Texas Two Step launched at 1921 PDT on Saturday, April 27, following a trouble-free integration except for a part we had to have driven out from LA. This flight was notable for a few reasons. First, Texas Two Step is basically two rockets in one, the most complex vehicle RPL has ever built. It was the first flight of an 8" motor case - Traveler will be the next. It was also the first time we used the launch tower.
Showing off the launch tower to the National Geographic film crew.
Sliding the rocket into the tower.
There were a few signs of trouble before launch, such as a malfunctioning first-stage igniter and the sustainer avionics reporting after a few minutes that they would be unable to light the sustainer. With about 10 minutes to sunset, we didn't have time to troubleshoot anything except the booster igniter, which finally worked. Texas Two Step looked incredible zooming through the tower:
Shortly after clearing the tower, the vehicle pitched slightly into the wind, adding to the angle that it already had from the tower. It continued straight for a while, then seemed to pitch down even more near the end of the burn. There was no sustainer ignition, either due to the software angle lockout or the electronics problems mentioned earlier. The booster drag-separated as planned at about 12,000' AGL. Avionics in the nosecone fired the CO2 cylinder to deploy the recovery harness. This was the first time we have successfully used the CO2 system in flight, a great plus for Traveler!
Because of the high horizontal velocity at apogee, the shock cord broke on both ends and the two pieces of the sustainer cartwheeled and fell in the lakebed 3.2 miles from the launch site. We received dozens of BigRedBee GPS pings during the flight, and were able to immediately postprocess them and view them in Google Earth, giving us a good idea of the landing location. Then, a few minutes later, we found that our SPOT satellite messenger device was still working, and we drove and walked in the darkness to the exact location it gave us. The sustainer and nosecone were about 20 meters apart, both with significant damage. The nosecone shell, a few fins, and the airframe were cracked. Fortunately, the propellant had not ignited on impact. We looked for the booster for a few minutes, but weren't able to find it. This weekend, when we return to the MTA to fire Tim's GOX-GH2 aerospike, we'll look for it some more. It should be easy to find in daylight on the lakebed. Because it is so unaerodynamic by itself, there's a good chance we'll be able to get video from the five cameras on board even if the recovery harness broke.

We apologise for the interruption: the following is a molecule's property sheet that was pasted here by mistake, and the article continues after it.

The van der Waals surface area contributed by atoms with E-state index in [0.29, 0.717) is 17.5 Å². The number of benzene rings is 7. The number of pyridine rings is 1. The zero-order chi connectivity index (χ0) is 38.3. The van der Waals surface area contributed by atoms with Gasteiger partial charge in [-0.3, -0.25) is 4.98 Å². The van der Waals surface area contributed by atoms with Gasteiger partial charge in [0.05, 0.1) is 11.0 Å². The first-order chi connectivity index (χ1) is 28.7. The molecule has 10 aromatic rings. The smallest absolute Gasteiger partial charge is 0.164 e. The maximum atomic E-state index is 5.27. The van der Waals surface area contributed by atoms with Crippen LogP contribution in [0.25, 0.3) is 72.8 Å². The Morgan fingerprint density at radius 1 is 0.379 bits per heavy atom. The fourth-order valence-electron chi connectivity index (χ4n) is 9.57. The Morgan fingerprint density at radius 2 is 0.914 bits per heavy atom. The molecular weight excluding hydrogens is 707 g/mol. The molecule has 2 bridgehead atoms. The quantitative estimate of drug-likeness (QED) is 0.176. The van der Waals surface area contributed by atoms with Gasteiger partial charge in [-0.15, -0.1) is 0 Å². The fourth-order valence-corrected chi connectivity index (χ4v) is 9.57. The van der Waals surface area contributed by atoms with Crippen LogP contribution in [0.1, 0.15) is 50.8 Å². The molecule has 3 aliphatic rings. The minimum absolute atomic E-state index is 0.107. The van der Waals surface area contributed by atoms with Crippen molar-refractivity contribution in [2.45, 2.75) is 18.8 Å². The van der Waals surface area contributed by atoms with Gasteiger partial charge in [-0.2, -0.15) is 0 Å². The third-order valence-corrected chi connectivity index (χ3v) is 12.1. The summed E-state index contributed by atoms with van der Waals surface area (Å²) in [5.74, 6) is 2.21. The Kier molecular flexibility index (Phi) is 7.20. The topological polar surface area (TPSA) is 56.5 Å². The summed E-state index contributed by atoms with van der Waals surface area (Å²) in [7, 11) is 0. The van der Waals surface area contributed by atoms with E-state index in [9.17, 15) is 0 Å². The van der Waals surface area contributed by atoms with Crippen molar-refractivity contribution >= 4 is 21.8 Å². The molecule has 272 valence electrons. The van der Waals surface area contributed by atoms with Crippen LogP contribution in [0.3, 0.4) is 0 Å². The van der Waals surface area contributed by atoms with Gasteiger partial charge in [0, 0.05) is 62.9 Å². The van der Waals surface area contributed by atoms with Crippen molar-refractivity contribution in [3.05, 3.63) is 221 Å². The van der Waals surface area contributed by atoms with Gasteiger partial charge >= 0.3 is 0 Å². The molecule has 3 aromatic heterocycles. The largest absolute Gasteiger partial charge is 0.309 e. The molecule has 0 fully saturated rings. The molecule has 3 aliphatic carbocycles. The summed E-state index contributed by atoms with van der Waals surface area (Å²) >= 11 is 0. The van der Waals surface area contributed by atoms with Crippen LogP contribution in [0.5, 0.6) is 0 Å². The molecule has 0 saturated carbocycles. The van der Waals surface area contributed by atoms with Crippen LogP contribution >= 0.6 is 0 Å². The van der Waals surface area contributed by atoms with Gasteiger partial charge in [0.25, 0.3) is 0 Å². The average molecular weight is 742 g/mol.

The recovery team.
Acceleration and barometric altitude data. Note the large spikes in acceleration at deployment and impact.
Though this launch didn't go according to plan, we're much more confident from the performance of the booster motor, the launch tower, and the avionics that Traveler will be a success when it flies this September at BALLS. An even more important milestone for that flight will occur May 20, when we fire the full Traveler motor in an aluminum case on a new thrust stand. If that works, it will be the largest motor RPL has ever successfully fired by a factor of three! We're already producing a new motor for the flight this fall.
We'll be posting lots of video and pictures of the flight and build process in the coming week, as well as more information about the static fire.